It’s official! The wheels of justice have turned and, despite the protestations and claims of intellectual property rights violation, a California court jury has finally concluded the case of Oracle v Google, acquitting the Android OS developers of all wrongdoing.
In a ruling on Wednesday, Oracle’s quest for damages was put on indefinite hold after it was decided that Google had not infringed Oracle’s Java patent in its development of the all-conquering Android platform due to the very nature of Java being an open source software language and, therefore, impossible to copyright.
Reinforcing the vital win, jury foreman, Greg Thompson, stated that he had often found himself as the only holdout against Google as the case progressed, continuing to tell reporters outside San Francisco’s federal court that a vote on a key component earlier in the case had “heavily favoured Google”.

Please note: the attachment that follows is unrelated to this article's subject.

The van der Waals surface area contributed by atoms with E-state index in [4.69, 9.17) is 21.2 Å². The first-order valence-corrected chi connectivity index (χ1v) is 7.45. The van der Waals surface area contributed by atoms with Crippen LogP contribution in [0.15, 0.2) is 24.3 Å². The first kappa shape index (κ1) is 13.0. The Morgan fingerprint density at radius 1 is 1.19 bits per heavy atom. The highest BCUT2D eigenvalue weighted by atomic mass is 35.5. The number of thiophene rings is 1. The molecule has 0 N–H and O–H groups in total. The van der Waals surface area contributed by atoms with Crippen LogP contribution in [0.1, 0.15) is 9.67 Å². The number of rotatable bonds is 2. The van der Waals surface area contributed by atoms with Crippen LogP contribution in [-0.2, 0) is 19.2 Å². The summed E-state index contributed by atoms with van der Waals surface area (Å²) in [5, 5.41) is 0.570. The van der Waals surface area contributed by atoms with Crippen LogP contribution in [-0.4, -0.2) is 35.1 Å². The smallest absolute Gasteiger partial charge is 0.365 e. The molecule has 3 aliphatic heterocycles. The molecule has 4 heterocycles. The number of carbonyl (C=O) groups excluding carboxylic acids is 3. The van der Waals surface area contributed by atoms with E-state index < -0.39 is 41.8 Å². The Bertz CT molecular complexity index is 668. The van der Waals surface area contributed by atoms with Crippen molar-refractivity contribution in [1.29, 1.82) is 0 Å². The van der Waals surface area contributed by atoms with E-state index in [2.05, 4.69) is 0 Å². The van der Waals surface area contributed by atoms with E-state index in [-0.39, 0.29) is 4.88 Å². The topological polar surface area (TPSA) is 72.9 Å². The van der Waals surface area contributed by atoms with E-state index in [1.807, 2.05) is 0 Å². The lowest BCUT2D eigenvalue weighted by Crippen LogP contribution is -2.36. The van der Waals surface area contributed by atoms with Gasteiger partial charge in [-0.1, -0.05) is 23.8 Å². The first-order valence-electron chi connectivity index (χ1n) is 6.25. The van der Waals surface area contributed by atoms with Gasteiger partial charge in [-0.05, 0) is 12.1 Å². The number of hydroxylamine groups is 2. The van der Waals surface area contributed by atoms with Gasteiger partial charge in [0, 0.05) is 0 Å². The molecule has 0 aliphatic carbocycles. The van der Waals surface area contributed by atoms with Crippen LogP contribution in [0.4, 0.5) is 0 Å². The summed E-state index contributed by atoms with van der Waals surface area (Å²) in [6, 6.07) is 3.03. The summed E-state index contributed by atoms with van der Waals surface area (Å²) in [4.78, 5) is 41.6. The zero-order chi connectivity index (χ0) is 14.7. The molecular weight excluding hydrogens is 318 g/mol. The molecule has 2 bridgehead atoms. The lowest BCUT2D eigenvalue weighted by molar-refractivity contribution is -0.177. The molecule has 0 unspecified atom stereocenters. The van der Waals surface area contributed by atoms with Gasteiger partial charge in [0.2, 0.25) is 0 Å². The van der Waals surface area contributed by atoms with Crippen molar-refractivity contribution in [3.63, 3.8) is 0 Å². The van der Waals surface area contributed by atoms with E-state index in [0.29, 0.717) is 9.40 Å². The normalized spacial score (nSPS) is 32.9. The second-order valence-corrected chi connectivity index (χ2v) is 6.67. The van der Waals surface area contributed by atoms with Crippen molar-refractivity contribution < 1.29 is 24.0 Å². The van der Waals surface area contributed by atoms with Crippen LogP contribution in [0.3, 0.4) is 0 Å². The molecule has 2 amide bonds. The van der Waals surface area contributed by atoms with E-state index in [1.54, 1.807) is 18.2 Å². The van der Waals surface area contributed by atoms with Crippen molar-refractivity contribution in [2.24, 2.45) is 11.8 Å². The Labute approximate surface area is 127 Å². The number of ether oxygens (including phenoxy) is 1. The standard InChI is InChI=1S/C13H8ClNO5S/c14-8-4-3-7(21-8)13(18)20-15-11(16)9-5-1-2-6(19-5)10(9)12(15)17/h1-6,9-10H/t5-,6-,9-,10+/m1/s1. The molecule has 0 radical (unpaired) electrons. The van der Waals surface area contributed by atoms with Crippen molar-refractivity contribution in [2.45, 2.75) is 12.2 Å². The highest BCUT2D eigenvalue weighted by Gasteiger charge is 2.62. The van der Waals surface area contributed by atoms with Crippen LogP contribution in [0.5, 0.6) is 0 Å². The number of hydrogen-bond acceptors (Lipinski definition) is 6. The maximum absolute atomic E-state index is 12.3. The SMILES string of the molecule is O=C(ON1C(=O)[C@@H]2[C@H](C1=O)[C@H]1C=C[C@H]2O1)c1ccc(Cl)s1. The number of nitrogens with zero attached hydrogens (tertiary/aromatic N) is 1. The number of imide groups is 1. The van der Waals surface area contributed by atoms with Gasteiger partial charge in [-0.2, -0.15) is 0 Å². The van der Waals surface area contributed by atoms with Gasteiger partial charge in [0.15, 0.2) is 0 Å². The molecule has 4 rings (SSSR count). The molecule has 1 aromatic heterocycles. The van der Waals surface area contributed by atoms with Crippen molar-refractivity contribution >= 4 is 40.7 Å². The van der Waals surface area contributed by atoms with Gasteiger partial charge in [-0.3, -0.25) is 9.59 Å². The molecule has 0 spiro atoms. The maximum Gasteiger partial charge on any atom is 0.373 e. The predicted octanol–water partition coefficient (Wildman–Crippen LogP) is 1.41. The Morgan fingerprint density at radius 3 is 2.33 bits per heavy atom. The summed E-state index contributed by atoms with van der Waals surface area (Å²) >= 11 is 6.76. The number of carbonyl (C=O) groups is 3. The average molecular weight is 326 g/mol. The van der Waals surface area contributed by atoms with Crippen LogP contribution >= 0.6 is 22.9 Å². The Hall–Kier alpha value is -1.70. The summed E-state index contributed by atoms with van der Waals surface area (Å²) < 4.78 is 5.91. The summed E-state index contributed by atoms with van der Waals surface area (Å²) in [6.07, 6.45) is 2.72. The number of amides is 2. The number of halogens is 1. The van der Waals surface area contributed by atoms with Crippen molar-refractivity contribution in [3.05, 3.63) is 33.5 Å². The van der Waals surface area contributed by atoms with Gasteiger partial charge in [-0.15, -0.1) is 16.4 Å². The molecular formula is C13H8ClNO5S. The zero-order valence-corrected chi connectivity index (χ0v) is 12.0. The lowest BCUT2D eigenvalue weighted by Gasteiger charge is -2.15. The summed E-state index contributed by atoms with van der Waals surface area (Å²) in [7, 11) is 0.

Commenting on the victory, Google General Council, Kent Walker, said it had been important to send a message by taking the case to court: “We didn’t want to back down when we felt the facts were on our side,” Walker told Reuters. And given that this was but the first in a whole series of trials lined up by the litigious Oracle over the coming months against other major players in the technology industry, the millions in legal fees and not the billions in damages it has been left with should be a message indeed.